The Queen is ‘under medical supervision at Balmoral’.

Buckingham Palace revealed today that the Queen is under medical supervision after doctors became concerned about her health this morning, as the Prince of Wales, Camilla and the Duke of Cambridge will be with the 96-year-old king.

Her spokesman said Her Majesty’s immediate family members have been informed of the slowdown, which has led to her two heirs – Charles and William – going to bed amid mounting concerns for the Queen’s health.

A royal family spokesman said: “Following further assessment this morning, the Queen’s doctors are concerned about Her Majesty’s health and have recommended that she remain under medical supervision. The Queen is still at ease and at Balmoral.

Minutes before the statement, new Prime Minister Liz Truss was handed a memorandum in the House of Commons informing her of the development as she revealed her plans to reduce energy bills for the next two years.

Ms Truss said: “The entire country will be deeply concerned by the news from Buckingham Palace at lunchtime,” adding, “My thoughts – and those of people across the UK – are with Her Majesty and her family at this time.”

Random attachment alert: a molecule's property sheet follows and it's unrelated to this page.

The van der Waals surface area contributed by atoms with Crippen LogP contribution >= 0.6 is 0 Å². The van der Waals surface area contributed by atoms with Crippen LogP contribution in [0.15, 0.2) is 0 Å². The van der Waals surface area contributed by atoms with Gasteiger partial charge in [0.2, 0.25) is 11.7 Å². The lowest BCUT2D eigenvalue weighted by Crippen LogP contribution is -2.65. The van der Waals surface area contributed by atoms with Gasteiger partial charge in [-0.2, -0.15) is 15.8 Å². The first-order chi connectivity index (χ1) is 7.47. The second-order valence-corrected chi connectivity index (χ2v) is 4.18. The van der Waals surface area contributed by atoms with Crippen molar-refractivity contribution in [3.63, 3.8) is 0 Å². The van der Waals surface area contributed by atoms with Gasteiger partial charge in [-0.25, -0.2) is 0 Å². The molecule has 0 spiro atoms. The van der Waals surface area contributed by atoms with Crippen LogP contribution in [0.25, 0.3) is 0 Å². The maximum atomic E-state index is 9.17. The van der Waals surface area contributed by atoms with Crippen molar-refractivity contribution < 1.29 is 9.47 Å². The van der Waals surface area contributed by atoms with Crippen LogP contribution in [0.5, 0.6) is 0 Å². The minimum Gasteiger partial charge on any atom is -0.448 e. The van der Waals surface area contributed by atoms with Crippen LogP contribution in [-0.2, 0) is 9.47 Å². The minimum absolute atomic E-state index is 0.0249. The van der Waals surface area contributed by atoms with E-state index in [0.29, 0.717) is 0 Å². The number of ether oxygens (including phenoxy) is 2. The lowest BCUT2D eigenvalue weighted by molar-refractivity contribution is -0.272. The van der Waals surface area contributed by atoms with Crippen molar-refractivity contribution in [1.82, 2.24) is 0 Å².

Yesterday the Queen was forced to postpone a meeting of the Privy Council at the last minute on the advice of doctors. After a busy day on Tuesday, during which Boris Johnson and Liz Truss greeted at Balmoral, in addition to carrying out other light errands, the 96-year-old was asked to rest.

And Buckingham Palace revealed today that doctors were brought to Balmoral following this morning’s concerns.

The Queen waits in the drawing room before Liz Truss greets the audience in Balmoral, Scotland on Tuesday.  Today, she is under the supervision of doctors, amid concerns about her health

The Queen waits in the drawing room before Liz Truss greets the audience in Balmoral, Scotland on Tuesday. Today, she is under the supervision of doctors, amid concerns about her health

Her Majesty at her Scottish home (pictured today) and described by her staff as

Her Majesty in her Scottish home (pictured today) and her staff described her as ‘comfortable’

A Privy Council was due to take place about yesterday evening, when the new Prime Minister was due to be sworn in as First Lord of the Treasury, and Cabinet Ministers had been sworn in in their roles and made Special Advisers, if not already appointed. one in the past.

There was a flurry of activity in the House of Commons this lunchtime as concerns about the Queen were raised to the Prime Minister. Nadim Al-Zahawi had handed her a paper that she had read and placed

Speaker Sir Lindsey Hoyle interrupted SNP Westminster leader Ian Blackford’s speech during the power debate to tell MPs: ‘I know I speak for the entire House of Parliament when I say we send our best wishes to Her Majesty and that she and the Royal Family are in our thoughts and prayers at this moment. “If there is anything else, we will update the house accordingly,” he added.